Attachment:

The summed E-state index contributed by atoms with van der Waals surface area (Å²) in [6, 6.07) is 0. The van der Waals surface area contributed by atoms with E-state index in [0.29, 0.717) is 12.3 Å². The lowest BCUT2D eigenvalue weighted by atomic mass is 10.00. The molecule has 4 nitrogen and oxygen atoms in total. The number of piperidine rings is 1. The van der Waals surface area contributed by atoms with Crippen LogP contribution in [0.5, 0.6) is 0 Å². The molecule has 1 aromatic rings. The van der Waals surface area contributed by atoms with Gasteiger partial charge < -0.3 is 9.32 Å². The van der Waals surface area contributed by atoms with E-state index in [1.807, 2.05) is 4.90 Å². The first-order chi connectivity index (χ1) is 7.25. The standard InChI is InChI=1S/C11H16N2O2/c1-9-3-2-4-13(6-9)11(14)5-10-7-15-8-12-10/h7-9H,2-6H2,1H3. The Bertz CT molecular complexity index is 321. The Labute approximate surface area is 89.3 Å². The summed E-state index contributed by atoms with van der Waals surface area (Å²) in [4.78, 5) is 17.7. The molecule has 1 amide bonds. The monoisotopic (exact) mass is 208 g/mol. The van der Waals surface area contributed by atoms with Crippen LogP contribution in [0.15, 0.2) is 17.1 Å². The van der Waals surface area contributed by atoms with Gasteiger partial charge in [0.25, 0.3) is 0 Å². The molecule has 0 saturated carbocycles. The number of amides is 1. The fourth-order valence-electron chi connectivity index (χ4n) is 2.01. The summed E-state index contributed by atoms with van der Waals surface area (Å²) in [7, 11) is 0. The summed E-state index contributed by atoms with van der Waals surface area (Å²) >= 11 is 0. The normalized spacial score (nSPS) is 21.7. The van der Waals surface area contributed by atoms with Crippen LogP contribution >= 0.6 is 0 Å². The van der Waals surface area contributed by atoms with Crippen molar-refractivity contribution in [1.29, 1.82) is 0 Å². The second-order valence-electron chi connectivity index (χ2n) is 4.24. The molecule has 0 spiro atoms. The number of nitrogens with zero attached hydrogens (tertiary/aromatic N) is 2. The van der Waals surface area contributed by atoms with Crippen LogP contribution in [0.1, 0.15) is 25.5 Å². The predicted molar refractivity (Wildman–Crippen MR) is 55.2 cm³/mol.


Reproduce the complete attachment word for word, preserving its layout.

The summed E-state index contributed by atoms with van der Waals surface area (Å²) in [6, 6.07) is 0. The van der Waals surface area contributed by atoms with E-state index in [0.29, 0.717) is 12.3 Å². The lowest BCUT2D eigenvalue weighted by atomic mass is 10.00. The molecule has 4 nitrogen and oxygen atoms in total. The number of piperidine rings is 1. The van der Waals surface area contributed by atoms with Crippen LogP contribution in [0.5, 0.6) is 0 Å². The molecule has 1 aromatic rings. The van der Waals surface area contributed by atoms with Gasteiger partial charge < -0.3 is 9.32 Å². The van der Waals surface area contributed by atoms with E-state index in [1.807, 2.05) is 4.90 Å². The first-order chi connectivity index (χ1) is 7.25. The standard InChI is InChI=1S/C11H16N2O2/c1-9-3-2-4-13(6-9)11(14)5-10-7-15-8-12-10/h7-9H,2-6H2,1H3. The Bertz CT molecular complexity index is 321. The Labute approximate surface area is 89.3 Å². The summed E-state index contributed by atoms with van der Waals surface area (Å²) in [4.78, 5) is 17.7. The molecule has 1 amide bonds. The monoisotopic (exact) mass is 208 g/mol. The van der Waals surface area contributed by atoms with Crippen LogP contribution in [0.15, 0.2) is 17.1 Å². The van der Waals surface area contributed by atoms with Gasteiger partial charge in [0.25, 0.3) is 0 Å². The molecule has 0 saturated carbocycles. The number of amides is 1. The fourth-order valence-electron chi connectivity index (χ4n) is 2.01. The summed E-state index contributed by atoms with van der Waals surface area (Å²) in [7, 11) is 0. The summed E-state index contributed by atoms with van der Waals surface area (Å²) >= 11 is 0. The normalized spacial score (nSPS) is 21.7. The van der Waals surface area contributed by atoms with Crippen LogP contribution >= 0.6 is 0 Å². The van der Waals surface area contributed by atoms with Crippen molar-refractivity contribution in [1.29, 1.82) is 0 Å². The second-order valence-electron chi connectivity index (χ2n) is 4.24. The molecule has 0 spiro atoms. The number of nitrogens with zero attached hydrogens (tertiary/aromatic N) is 2. The van der Waals surface area contributed by atoms with Crippen LogP contribution in [0.1, 0.15) is 25.5 Å². The predicted molar refractivity (Wildman–Crippen MR) is 55.2 cm³/mol.